The indictment alleged that the three cities invited municipal street improvement contractors to submit sealed competitive bids on various projects. After the receipt and opening of the bids at a process known as a "bid letting," the cities awarded contracts to the lowest bidder. The indictment charged that as early as 1975 and continuing at least through July 28, 1981 the defendants and others engaged in a continuing agreement to submit collusive, non-competitive, rigged bids to the cities. To effectuate the conspiracy, the indictment charged that the defendants discussed the submission of prospective bids and agreed who among them would be the low bidder with the expectation that it would be awarded the project; that they submitted intentionally high non-competitive bids on some of the projects; and that they received and accepted payments from the cities for work performed on the projects. The bill of particulars detailed the meetings and conversations among the defendants. It alleged that the conspirators agreed which one would be the low bidder on each project and that the designated low bidder provided the others with numbers to use in preparing their bids so that the other bids would be high and non-competitive. The conspiracy allegedly continued "at least" until July 28, 1981 when the City of Fargo made its final payment to Northern Improvement Company for work on one of the projects that had been let on March 3, 1980.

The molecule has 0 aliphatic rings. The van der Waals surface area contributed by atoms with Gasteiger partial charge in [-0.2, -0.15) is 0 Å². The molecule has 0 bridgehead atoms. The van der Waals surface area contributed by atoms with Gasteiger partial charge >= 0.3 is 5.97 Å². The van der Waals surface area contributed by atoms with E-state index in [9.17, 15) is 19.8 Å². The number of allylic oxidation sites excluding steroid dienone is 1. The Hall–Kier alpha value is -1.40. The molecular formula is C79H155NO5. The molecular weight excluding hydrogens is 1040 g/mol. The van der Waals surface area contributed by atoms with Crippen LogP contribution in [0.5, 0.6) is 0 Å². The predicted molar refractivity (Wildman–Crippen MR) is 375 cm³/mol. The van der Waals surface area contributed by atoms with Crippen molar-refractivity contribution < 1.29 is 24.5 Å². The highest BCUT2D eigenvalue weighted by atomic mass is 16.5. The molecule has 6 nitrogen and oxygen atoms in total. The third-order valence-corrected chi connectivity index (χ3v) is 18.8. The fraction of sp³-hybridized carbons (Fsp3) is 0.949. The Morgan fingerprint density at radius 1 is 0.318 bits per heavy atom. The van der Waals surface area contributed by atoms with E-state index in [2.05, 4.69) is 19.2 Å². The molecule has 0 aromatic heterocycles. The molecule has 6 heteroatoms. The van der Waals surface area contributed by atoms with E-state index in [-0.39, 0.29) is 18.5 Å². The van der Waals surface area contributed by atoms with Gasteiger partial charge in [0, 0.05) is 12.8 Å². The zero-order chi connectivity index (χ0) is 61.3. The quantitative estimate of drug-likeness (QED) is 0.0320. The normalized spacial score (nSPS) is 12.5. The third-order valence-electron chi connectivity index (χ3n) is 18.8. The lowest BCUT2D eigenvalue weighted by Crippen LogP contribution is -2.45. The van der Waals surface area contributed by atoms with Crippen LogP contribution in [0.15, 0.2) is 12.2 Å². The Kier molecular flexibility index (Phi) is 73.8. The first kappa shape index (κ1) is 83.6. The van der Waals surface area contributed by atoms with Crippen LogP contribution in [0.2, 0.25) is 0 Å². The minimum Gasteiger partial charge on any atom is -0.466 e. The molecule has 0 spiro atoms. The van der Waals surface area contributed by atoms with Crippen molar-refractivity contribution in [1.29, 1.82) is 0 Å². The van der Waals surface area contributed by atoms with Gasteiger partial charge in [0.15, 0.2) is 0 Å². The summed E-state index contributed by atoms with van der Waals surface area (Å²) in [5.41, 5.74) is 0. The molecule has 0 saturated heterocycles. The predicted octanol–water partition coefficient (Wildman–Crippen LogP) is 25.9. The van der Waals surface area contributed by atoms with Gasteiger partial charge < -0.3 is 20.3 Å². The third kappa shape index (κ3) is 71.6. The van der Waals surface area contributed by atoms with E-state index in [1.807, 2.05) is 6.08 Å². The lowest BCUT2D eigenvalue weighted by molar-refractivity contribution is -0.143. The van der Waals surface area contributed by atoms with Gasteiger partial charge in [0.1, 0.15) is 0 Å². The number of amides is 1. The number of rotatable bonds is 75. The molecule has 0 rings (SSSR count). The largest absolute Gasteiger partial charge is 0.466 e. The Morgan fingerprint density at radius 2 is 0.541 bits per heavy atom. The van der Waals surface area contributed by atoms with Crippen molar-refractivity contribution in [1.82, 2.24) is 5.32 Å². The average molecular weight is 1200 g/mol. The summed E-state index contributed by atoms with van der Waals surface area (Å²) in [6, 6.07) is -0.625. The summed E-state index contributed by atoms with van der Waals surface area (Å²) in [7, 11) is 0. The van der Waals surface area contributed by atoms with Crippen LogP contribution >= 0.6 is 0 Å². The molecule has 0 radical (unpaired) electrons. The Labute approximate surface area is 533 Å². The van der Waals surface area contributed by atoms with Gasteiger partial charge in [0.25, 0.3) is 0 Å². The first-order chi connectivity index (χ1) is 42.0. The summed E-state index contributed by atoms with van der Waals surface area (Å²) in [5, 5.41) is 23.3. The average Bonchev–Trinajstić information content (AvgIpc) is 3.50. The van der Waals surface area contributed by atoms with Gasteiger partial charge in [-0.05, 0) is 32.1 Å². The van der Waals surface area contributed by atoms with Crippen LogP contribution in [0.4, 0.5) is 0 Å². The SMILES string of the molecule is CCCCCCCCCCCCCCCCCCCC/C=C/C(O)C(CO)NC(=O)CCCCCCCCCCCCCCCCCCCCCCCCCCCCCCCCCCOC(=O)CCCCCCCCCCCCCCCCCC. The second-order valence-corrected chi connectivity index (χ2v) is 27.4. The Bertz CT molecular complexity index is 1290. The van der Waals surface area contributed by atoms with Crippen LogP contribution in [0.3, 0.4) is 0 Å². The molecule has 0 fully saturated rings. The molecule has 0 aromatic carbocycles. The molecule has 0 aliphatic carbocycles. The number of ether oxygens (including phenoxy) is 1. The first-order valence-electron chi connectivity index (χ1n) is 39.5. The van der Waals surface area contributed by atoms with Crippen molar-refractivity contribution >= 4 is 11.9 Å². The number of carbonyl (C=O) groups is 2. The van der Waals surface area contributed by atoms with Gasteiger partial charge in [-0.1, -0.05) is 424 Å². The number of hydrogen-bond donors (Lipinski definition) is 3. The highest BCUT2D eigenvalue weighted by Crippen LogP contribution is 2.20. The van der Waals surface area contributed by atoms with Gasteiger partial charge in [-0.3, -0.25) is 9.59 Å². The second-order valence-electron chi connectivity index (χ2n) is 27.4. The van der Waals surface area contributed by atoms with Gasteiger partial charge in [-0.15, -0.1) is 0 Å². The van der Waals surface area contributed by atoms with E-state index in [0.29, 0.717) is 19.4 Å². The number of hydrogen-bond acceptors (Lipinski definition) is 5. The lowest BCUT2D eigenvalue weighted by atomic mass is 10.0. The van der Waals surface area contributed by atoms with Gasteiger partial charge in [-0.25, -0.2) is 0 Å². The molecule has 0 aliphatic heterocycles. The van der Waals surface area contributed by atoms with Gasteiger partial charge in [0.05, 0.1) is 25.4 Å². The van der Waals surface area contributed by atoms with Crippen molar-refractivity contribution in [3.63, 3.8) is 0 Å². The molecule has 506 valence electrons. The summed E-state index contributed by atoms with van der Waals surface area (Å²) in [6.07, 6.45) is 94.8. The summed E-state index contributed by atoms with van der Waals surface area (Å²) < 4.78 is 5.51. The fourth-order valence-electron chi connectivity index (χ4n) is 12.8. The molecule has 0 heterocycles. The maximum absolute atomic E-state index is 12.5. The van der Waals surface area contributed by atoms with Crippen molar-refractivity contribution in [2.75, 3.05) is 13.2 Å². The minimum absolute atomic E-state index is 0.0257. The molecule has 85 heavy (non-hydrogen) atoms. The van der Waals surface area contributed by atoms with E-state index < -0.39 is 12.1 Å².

The indictment was filed on October 9, 1985. The defendants moved to dismiss the indictment on the ground that it was barred by the five-year statute of limitations. 18 U.S.C. § 3282 (1982). When the motion to dismiss was filed, the district court defined the issue as being whether the statute of limitations was triggered by the bid offer, the contract award, or the payment. It concluded that there was no sharing of spoils after the payments on the contracts or showing of favoritism on subcontract awards and that, under the indictment and bill of particulars, the purpose of the conspiracy was accomplished when the rigged bids were submitted. The conspiracy, therefore, terminated at that time. The district court dismissed the indictment.